Brexit is already here. Nobody was totally sure it was going to succeed, but it finally did. At 11 p.m. (GMT) on Friday the 31st of January 2020, the UK left the European Union. As a British TEFL teacher, how does this affect you?
How BREXIT affects the EFL teacher for the good and for the bad
English currently dominates among the three working languages of the EU, and seeing that many countries use English as their second language, the role of English as the lingua franca (the medium of communication between non-native speakers of English) in Europe is unlikely to change.
That said, the Generation Z (also known as Post-Millennials, the iGeneration, Founders, Plurals, or the Homeland Generations) should look into training for another skill that will give them work experience in the EU.
Many EU companies will still prefer employees with work experience outside the UK, those who are experienced in working with other cultural groups and has English as their mother tongue.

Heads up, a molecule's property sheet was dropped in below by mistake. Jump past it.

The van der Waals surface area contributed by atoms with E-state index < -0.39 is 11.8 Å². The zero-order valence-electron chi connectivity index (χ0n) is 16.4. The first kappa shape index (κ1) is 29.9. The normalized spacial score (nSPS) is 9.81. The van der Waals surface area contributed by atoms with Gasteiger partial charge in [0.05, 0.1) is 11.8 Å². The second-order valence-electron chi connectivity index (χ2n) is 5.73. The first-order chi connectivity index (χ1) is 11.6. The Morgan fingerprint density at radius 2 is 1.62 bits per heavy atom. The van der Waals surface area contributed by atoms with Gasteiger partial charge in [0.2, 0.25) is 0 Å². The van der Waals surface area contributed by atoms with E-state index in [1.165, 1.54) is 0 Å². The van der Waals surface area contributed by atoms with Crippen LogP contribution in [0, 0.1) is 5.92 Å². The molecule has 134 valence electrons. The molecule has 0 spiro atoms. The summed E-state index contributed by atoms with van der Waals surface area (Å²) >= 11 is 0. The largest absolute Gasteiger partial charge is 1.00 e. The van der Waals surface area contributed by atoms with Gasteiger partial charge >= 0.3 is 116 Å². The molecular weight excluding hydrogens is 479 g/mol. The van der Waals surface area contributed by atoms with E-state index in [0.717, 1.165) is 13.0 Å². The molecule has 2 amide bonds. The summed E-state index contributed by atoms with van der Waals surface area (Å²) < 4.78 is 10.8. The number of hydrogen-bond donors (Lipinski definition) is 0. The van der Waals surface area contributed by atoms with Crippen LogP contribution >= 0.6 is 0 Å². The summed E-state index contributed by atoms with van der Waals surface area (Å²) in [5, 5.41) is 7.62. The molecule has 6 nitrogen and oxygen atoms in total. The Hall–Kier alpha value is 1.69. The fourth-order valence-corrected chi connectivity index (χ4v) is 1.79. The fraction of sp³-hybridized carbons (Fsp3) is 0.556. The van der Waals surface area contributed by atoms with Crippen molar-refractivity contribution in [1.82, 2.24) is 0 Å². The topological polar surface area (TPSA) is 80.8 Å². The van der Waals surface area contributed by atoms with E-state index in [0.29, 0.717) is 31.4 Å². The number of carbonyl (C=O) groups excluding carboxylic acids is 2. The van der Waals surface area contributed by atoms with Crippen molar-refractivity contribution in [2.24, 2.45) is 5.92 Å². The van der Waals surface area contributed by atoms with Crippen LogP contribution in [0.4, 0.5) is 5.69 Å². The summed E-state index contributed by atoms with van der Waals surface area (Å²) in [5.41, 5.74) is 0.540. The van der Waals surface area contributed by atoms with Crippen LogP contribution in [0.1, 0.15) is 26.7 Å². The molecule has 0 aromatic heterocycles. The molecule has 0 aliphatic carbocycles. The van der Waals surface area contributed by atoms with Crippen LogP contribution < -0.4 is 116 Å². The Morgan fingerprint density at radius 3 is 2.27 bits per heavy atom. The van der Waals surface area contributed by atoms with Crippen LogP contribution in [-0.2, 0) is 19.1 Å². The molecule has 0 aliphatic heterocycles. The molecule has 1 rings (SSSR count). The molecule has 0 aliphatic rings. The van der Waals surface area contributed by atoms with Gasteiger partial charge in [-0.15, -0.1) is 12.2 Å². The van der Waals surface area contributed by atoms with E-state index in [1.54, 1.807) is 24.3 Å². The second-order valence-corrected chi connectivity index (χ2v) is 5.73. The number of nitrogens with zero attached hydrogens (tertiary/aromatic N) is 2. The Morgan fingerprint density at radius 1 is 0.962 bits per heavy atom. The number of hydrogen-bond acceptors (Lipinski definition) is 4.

As experienced EFL or ESL teachers, working in Europe can be an option if you decide to leave the UK and live in one of the EU countries for some time or permanently.
If you have lived for a certain number of years in many of the EU countries, for example Spain, you can apply for citizenship or residency. Doing this gives you the option of living and working in the EU should British citizens lose their right to work and live in the EU.
Get as much work experience abroad as you can to prepare for whatever BREXIT may bring on a long term basis.